Malthouse's hit 2016 production, written by Tom Wright and directed by Matthew Lutton, returns for an encore season
Australia has a very particular relationship to the myth of the lost child; it conjures our fears of landscape in ways that seem to penetrate to the troubled heart of white settlement. Joan Lindsay tapped directly into this with Picnic at Hanging Rock – adapted for stage by Malthouse artistic director Matthew Lutton for his 2016 season.
“The biggest challenge was how to place the palpable otherness of landscape, of the rock, on stage,” Lutton explains. “My immediate response was that you don’t. The way to scare the audience was through language.” So, no rock? Lutton smiles. “No rock. The actor’s voice can convey that monstrosity far more effectively than building a massive rock on stage. I think this should be a piece for voices.”
Five voices, to be precise. Lutton cast five young women to “tell us the story of what happened to five girls 115 years ago. The idea is that they are telling a national myth.”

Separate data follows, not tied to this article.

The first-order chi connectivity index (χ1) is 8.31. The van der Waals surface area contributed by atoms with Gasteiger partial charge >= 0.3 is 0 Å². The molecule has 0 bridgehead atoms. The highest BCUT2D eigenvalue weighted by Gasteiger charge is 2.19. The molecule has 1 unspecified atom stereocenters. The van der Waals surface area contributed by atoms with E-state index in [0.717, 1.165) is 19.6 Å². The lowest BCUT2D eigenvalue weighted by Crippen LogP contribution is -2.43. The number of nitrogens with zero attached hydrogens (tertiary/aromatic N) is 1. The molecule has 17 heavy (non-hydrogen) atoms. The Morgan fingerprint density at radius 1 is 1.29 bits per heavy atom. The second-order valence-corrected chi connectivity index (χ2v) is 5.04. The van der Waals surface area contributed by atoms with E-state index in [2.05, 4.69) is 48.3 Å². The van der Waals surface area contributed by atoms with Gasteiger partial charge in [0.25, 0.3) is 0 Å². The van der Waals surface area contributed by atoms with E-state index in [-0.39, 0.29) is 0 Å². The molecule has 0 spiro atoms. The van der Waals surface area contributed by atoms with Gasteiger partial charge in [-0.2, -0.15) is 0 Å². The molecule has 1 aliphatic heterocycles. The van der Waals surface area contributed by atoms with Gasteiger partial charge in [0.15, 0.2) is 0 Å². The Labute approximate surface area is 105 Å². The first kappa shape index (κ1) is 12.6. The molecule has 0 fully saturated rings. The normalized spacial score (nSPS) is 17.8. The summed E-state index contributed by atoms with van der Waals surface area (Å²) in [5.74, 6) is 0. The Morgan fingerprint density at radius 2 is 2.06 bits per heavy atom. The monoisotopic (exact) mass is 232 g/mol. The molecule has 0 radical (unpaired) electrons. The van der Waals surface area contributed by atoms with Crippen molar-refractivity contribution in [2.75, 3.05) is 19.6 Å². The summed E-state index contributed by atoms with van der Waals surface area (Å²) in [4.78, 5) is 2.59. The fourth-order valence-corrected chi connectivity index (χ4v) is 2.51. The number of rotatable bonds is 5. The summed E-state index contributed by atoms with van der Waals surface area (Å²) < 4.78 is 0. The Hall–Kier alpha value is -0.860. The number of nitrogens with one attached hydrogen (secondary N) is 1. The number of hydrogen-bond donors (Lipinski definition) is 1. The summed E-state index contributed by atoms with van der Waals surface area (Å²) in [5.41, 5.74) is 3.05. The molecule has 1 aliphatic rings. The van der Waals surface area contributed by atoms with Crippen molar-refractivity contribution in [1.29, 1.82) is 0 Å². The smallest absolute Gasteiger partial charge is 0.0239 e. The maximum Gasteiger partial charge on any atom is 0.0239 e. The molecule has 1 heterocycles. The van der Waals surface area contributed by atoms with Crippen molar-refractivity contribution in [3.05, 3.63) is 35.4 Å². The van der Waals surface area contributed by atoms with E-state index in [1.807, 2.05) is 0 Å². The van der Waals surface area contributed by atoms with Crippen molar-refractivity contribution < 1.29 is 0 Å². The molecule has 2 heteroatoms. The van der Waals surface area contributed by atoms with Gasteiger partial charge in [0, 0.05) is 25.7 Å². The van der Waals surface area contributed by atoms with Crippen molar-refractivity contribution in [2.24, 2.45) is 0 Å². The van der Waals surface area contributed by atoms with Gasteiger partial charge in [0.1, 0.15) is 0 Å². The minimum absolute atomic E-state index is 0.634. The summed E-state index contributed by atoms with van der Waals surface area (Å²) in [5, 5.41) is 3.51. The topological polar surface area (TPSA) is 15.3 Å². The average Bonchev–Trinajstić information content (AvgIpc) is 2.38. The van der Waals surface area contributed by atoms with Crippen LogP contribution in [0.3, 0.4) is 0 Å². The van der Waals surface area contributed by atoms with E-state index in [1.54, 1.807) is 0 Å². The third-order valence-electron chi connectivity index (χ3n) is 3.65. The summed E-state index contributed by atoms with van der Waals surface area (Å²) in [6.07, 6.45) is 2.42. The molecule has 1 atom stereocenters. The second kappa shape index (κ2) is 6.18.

Joan Lindsay’s story of young girls disappearing on a picnic in country Victoria was an instant sensation, and Peter Weir’s 1975 film version embedded the work in the nation’s consciousness. The sense of characters being swallowed by the country speaks to a terrifying ambivalence at the centre of white Australia.
Lutton agrees. Lindsay’s novel is “explicitly white. I don’t think it’s ignorance on her part, though. I think it’s a statement about the blinkered white lens. A failure to widen the view.”
This is an edited version of an interview that originally ran in Time Out Melbourne in February 2016.
Picnic at Hanging Rock's 2018 encore season will star the original cast: Harriet Gordon-Anderson, Arielle Gray, Amber McMahon, Elizabeth Nabben and Nikki Shiels.